His death must have come as a great shock to you and the other members of Accordion Tribe, did you consider that this could herald the end of the group?

GK: Yes.  My immediate feeling was immense grief and loss, which I still feel.  I was too numb to think about what it meant for Accordion Tribe, whether it even had a future without Lars.  
Bratko, Otto and Maria like members of my family, but the absence of Lars left such a void that it was all I could think about on tour or even on stage at times.

What does the future hold for Accordion Tribe?

GK: Unfortunately, I have decided recently to let the group come to a graceful ending.  It has been a wonderful, glorious, fantastic 14 years since our first tour in 1996, when we had no idea what would happen when we got together.  There have been some of the most amazing concerts I have ever been in, three wonderful recordings, a beautiful film by Stefan Schwietert, long and wonderful friendships--which of course will continue--but there comes a time when you realize it is perhaps time to stop while the music and memories are still strong and vital.   It seemed an organic time to stop, not only because of Lars's passing, but because we had no new tour on the horizon, and we would need a new recording to make that happen.  Without Lars, without the Chickenhouse experience, I couldn't face the prospect of recording again and prolonging the inevitable.  Perhaps if an opportunity comes to play on a big festival in a few years, we might consider a reunion concert, if everyone wants to do it, but Accordion Tribe is no longer an ongoing project.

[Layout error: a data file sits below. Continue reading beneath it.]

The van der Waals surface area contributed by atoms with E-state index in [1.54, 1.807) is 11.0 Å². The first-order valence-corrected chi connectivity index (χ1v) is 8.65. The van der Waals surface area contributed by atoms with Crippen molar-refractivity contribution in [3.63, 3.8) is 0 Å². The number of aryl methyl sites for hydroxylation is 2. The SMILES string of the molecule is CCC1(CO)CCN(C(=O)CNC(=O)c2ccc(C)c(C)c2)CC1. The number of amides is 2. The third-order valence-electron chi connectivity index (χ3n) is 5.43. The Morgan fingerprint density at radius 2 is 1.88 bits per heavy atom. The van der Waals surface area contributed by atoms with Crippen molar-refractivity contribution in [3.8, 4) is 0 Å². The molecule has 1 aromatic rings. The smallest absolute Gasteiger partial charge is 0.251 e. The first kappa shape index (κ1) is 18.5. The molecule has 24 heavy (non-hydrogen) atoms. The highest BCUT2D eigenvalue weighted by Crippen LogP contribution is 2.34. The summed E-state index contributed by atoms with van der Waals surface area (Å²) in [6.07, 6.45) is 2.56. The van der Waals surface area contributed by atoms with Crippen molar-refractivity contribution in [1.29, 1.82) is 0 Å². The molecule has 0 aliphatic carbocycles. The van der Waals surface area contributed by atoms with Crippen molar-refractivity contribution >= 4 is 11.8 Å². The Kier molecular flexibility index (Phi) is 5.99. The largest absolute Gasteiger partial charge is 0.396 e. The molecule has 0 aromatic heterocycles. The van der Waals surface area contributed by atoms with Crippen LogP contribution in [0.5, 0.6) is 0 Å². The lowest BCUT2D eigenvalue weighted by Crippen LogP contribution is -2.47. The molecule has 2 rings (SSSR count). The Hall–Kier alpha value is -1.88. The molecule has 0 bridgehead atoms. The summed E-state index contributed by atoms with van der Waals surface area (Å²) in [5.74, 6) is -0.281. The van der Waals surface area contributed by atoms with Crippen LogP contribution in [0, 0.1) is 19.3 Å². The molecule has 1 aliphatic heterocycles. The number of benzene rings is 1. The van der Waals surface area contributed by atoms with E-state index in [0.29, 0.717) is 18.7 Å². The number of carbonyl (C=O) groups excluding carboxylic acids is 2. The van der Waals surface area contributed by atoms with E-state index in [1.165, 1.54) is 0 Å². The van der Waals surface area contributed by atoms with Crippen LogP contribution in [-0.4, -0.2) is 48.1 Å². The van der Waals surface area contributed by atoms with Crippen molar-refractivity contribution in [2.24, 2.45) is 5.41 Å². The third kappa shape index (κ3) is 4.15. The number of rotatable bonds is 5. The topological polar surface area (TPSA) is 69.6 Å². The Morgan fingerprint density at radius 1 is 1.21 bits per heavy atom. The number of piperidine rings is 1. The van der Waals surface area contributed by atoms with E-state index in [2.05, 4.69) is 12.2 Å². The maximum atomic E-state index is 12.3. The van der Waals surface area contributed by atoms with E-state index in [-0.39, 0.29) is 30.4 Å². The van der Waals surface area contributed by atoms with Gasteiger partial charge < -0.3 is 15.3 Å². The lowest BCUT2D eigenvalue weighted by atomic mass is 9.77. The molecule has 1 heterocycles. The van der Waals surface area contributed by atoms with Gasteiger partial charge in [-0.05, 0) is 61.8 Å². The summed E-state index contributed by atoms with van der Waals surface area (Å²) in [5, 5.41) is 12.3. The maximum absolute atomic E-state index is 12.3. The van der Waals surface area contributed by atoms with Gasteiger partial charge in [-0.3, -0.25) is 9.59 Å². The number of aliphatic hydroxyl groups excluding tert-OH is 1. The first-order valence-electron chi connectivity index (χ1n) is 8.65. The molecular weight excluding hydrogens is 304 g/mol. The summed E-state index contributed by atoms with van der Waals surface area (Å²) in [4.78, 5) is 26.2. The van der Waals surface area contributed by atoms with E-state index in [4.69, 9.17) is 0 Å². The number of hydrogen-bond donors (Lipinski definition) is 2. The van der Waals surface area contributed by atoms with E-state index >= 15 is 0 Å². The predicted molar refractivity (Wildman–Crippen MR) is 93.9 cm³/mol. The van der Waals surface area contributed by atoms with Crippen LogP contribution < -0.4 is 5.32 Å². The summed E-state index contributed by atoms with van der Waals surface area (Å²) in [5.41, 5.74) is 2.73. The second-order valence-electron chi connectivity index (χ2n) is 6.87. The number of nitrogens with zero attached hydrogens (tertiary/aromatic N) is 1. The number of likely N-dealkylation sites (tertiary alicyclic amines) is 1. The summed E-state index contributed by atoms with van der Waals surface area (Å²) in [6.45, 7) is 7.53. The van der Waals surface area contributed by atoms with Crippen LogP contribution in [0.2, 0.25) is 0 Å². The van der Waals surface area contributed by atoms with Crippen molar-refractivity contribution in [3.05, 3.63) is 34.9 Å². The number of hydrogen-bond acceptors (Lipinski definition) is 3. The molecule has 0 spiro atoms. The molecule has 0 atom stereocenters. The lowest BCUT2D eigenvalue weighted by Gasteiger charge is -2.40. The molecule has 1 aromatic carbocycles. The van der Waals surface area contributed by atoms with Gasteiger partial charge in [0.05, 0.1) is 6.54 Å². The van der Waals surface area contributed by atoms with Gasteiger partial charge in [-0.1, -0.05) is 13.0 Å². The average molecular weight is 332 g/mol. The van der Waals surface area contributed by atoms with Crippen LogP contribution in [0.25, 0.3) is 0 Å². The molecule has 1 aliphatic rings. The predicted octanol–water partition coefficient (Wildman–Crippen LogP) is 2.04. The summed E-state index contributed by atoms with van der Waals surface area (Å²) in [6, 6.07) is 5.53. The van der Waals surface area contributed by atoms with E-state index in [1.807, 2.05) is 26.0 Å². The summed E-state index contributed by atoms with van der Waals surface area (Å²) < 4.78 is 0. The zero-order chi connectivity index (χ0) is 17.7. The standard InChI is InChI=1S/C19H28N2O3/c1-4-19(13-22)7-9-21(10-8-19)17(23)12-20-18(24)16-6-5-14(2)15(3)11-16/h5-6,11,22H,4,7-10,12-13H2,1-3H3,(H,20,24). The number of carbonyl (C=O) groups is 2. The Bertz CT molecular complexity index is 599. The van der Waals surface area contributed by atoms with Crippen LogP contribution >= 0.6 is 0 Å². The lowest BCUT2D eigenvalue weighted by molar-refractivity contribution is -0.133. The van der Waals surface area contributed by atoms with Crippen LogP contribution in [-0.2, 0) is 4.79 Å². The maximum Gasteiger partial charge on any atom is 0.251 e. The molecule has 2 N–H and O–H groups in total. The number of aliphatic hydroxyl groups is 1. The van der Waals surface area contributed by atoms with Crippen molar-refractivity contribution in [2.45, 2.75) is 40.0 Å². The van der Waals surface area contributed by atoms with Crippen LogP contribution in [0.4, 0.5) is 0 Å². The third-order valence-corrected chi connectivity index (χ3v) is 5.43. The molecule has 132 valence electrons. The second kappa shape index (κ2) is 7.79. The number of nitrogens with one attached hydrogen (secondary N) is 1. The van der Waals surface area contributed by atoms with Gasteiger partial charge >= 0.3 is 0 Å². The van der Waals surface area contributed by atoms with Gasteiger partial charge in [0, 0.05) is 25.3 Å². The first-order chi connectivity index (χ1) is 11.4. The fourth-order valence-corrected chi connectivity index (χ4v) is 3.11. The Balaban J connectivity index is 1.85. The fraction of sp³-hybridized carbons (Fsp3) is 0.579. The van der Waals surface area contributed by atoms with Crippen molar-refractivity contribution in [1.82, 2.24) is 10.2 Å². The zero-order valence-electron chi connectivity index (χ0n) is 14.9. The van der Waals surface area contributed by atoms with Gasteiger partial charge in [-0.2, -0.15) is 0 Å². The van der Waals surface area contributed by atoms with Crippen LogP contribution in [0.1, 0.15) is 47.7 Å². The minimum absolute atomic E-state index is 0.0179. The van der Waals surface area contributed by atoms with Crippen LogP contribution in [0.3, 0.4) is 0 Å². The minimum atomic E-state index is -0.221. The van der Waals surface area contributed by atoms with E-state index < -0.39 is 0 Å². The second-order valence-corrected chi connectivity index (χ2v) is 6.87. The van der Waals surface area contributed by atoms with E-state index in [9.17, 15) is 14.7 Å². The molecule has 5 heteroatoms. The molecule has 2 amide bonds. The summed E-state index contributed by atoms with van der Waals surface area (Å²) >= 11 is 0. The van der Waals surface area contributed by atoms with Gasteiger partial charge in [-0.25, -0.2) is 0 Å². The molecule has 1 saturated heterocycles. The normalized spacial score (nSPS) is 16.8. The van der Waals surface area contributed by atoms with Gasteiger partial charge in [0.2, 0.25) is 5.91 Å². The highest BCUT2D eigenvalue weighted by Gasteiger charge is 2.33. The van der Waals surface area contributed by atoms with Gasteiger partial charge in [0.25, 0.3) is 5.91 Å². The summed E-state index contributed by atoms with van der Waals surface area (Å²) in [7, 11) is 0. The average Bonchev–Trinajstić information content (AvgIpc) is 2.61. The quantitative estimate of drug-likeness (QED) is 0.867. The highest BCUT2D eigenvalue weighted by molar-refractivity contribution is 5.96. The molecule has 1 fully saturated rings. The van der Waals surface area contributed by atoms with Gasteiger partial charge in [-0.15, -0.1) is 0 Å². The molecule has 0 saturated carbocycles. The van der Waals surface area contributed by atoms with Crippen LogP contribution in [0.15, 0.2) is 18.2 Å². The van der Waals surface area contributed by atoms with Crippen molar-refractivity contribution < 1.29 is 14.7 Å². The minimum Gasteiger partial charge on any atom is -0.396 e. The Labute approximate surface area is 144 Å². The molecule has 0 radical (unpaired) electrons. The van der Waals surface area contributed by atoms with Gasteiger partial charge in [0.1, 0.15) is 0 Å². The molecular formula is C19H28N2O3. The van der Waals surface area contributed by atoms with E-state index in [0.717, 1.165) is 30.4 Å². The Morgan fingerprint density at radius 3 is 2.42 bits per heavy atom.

How would you like Lars Hollmer to be remembered?

GK: As I think he would wish to be remembered:  by his wonderful music and recordings!